versión On-line ISSN 2078-5135
versión impresa ISSN 0256-9574
SAMJ, S. Afr. med. j. vol.103 no.4 Cape Town abr. 2013
Peter (Polly) Perrot
Polly, as he was usually called, was born in Port Elizabeth in 1925. He was the son of a PE radiologist, R Perrot. His primary schooling was at St Georges in PE. He then went on to St Andrews in Grahamstown, where he excelled in academics and became a prefect. He was an all-round sportsman and played cricket for matriculating, he studied medicine for a year and then joined the SAMC. He was attached to the 9th Field Ambulance and saw service in Egypt and Italy. After the war, he completed his medical studies at the University of Cape Town (UCT) and qualified in 1950. He served his housemanship at King Edward VIII Hospital and then became a registrar at Addington Hospital, where I first met him. He was the most even-tempered man I have ever known. He was most popular with all the medical staff and was always prepared to help new interns. All in all, he was an excellent doctor. He loved fishing, and I remember when he caught a large Rock Cod that he kept in the hospital morgue, as it was the only refrigerated room in the hospital. Addington days were idyllic. As a group of nurses and doctors, we often spent a night at Campbells' Peace Cottage near the Umhlanga Lagoon.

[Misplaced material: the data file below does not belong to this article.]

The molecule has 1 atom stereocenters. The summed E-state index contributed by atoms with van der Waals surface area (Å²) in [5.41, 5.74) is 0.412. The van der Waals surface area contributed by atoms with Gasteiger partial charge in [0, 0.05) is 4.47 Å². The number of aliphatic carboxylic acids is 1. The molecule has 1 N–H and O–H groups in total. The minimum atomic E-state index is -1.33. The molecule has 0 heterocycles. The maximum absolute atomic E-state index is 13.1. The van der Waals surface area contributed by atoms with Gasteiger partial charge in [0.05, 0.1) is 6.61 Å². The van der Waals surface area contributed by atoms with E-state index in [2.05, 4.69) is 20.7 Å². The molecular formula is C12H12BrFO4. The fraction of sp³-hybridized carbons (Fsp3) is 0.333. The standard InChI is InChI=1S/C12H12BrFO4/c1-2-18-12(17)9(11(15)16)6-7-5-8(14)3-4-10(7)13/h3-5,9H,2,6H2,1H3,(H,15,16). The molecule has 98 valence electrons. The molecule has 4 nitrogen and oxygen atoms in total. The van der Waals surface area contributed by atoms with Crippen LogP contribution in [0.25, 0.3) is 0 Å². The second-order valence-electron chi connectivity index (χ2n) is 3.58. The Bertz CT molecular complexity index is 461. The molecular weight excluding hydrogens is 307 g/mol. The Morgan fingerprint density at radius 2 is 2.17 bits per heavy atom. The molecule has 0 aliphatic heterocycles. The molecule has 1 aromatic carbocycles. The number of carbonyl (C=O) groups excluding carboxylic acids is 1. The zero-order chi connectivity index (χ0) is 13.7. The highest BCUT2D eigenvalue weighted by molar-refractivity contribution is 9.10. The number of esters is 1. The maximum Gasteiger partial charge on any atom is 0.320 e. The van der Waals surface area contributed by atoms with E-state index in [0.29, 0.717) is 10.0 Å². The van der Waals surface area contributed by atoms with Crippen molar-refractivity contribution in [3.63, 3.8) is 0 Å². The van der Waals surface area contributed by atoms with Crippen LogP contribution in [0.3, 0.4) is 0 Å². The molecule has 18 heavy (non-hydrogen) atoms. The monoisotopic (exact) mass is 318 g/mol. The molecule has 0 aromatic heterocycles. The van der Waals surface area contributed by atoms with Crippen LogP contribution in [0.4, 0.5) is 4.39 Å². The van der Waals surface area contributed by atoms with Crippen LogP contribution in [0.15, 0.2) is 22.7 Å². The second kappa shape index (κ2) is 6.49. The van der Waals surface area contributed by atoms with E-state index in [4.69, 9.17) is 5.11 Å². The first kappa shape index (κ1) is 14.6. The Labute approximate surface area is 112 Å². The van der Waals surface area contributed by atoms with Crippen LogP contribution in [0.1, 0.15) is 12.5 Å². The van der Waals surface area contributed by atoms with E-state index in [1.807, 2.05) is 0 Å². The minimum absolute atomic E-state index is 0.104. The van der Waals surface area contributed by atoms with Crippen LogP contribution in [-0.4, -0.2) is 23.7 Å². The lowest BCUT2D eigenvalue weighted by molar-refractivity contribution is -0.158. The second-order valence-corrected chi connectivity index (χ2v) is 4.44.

In 1954, he married Merle Gebers, a physiotherapist. They had 3 children: John (now a dentist in Durban), Wendy (a physiotherapist in Australia) and Patricia (a teacher in Canada).
Polly showed an interest in gynaecology at an early stage in his career and spent 3 years at Addington and then 1 year at the Peninsula Maternity Hospital before going overseas and obtaining his MRCOG. He worked at various teaching hospitals in London and then returned to Durban, where he started private practice in 1958. He was extremely popular and built up a large practice. I often worked with him when it was not clear whether a mass in the pelvis was a surgical or a gynaecological problem, and I was always impressed by his expertise.
He retired from active practice in 1997. Towards the end of his life, he became very withdrawn and lost his zest for living. He suffered a major stroke and shortly afterwards passed away on 6 August 2012. He is sadly missed by his family, his colleagues and his old patients.
R O Wise